Edward P. "Ned" Grace III
Grace Venture Partners
Among his holdings: WiDeFi, Melbourne, Xtender wireless networking; Alinean, Orlando, software that analyzes the return on investment for IT investments; Xytrans, Orlando, passive radiometer maker and wireless communications; psiloQuest, Orlando, processing materials for semiconductors.
Pastimes: Skiing, with a second home in Beaver Creek, Colo. "Golf gives me a headache."
Restaurants he enjoys: The Palm at the Hard Rock Hotel in Orlando; Darden Restaurants' Seasons 52; Pei Wei Asian Diner.
Leaving Providence: "The big fish in the little pond scenario was frankly very old for me at that point. It was nice to move to an anonymous environment."
Edward P. "Ned" Grace III began his working career at a Connecticut country club as a caddy and 12-year-old dishwasher. "My mother said, 'You never did the dishes at home.' " He moved up in the field as he grew up -- to busboy, grill operator and other jobs, including working for a restaurant owner who had a home in Aspen, Colo. As a skier, Grace was motivated by the prospect of a Colorado home.
Grace eventually founded The Capital Grille restaurants and Bugaboo Creek Steak House chain, based in Providence, R.I., and sold them in 1996 to LongHorn Steakhouse, now Rare Hospitality International. That year, he moved to Florida and in 1999 started a venture capital fund, raising $20 million. The fund has holdings in Florida software, wireless, cultured diamond and radiometer companies. A separate fund he started, Grace Restaurant Partners, owns a stake in Not Your Average Joe's, a Massachusetts restaurant chain considering an expansion into Florida.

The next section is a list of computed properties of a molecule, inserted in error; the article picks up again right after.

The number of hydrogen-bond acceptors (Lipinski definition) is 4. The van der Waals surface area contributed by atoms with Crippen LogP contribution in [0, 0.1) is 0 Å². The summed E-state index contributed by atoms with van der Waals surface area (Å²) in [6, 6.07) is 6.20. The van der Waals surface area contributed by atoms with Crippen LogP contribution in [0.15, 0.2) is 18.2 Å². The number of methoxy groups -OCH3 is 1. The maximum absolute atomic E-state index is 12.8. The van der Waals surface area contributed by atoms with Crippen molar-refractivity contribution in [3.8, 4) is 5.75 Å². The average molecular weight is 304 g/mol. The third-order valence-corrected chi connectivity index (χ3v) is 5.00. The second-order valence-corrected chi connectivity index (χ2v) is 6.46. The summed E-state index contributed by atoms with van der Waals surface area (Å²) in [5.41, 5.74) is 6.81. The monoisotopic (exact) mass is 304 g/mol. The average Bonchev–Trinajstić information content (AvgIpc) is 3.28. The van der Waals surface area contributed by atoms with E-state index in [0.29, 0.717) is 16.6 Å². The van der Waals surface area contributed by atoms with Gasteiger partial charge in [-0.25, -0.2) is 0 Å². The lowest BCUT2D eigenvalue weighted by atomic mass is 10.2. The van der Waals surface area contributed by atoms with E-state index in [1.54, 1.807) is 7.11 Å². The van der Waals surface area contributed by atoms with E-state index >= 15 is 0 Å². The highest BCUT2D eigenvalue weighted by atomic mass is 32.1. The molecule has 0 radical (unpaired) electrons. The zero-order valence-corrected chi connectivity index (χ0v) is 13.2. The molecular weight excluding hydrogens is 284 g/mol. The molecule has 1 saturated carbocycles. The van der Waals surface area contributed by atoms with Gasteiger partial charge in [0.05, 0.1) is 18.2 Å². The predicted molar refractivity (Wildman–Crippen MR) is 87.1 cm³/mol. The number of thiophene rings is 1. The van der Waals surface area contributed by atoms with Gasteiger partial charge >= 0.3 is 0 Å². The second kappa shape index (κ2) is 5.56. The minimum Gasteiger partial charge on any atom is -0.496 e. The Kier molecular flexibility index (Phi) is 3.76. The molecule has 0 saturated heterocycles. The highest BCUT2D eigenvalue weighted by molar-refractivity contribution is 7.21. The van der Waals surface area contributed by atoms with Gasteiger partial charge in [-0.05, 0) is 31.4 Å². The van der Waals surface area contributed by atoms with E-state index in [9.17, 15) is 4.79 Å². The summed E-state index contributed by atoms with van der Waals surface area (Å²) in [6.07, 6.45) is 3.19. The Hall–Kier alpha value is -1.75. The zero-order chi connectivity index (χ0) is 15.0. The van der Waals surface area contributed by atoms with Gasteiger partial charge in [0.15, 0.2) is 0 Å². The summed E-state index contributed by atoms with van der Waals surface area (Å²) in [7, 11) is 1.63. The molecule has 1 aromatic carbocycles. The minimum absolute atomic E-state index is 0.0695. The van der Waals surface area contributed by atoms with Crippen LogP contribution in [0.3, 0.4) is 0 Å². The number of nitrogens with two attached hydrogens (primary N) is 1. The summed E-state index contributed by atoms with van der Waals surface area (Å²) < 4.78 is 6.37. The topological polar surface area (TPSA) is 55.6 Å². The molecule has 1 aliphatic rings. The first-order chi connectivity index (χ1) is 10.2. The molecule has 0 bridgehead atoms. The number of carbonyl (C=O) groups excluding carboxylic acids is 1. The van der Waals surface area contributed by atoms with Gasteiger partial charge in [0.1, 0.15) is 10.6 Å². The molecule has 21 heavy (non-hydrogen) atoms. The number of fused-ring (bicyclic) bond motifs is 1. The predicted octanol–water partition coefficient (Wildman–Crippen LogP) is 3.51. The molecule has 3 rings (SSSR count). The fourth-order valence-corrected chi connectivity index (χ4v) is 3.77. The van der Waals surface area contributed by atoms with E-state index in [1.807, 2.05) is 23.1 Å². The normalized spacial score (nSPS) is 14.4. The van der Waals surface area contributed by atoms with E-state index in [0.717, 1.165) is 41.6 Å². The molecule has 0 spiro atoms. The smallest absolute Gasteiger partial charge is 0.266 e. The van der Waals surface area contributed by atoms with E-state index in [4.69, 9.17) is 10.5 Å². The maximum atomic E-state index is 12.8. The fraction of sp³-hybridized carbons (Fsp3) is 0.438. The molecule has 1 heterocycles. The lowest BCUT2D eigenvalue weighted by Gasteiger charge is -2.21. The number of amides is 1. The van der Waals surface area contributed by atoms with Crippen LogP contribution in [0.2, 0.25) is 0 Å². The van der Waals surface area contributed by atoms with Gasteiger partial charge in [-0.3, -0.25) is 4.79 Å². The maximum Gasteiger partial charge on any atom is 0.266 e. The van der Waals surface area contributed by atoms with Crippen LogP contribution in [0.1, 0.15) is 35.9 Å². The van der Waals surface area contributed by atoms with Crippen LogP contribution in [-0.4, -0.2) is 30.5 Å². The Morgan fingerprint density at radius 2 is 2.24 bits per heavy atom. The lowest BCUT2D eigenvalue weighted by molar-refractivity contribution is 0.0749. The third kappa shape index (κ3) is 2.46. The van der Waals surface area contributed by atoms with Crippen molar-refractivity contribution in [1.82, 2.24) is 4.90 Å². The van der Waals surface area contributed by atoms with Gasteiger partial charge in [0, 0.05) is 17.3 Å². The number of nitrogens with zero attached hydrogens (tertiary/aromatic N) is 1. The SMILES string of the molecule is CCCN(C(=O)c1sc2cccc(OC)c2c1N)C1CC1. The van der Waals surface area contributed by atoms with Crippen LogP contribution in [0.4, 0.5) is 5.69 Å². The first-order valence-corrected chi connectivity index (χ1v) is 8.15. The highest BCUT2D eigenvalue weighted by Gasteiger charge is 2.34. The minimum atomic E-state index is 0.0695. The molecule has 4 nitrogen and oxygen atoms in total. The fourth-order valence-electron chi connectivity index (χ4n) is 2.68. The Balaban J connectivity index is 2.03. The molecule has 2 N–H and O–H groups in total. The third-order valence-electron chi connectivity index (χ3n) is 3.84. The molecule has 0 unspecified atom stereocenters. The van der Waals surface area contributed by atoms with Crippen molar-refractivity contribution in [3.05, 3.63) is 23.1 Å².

Venture capitalists at present are focused on companies with a "very clear, and I stress very clear, path" to being cash-flow positive, Grace says. "Without that, they are very allergic to new enterprises." Grace, 55, who got his second home in Colorado, likes good bets, too, but feels that as a business founder, he has a viewpoint distinct from many of his VC peers. "I've been there, starting from a dishwasher to building a $100-million public company."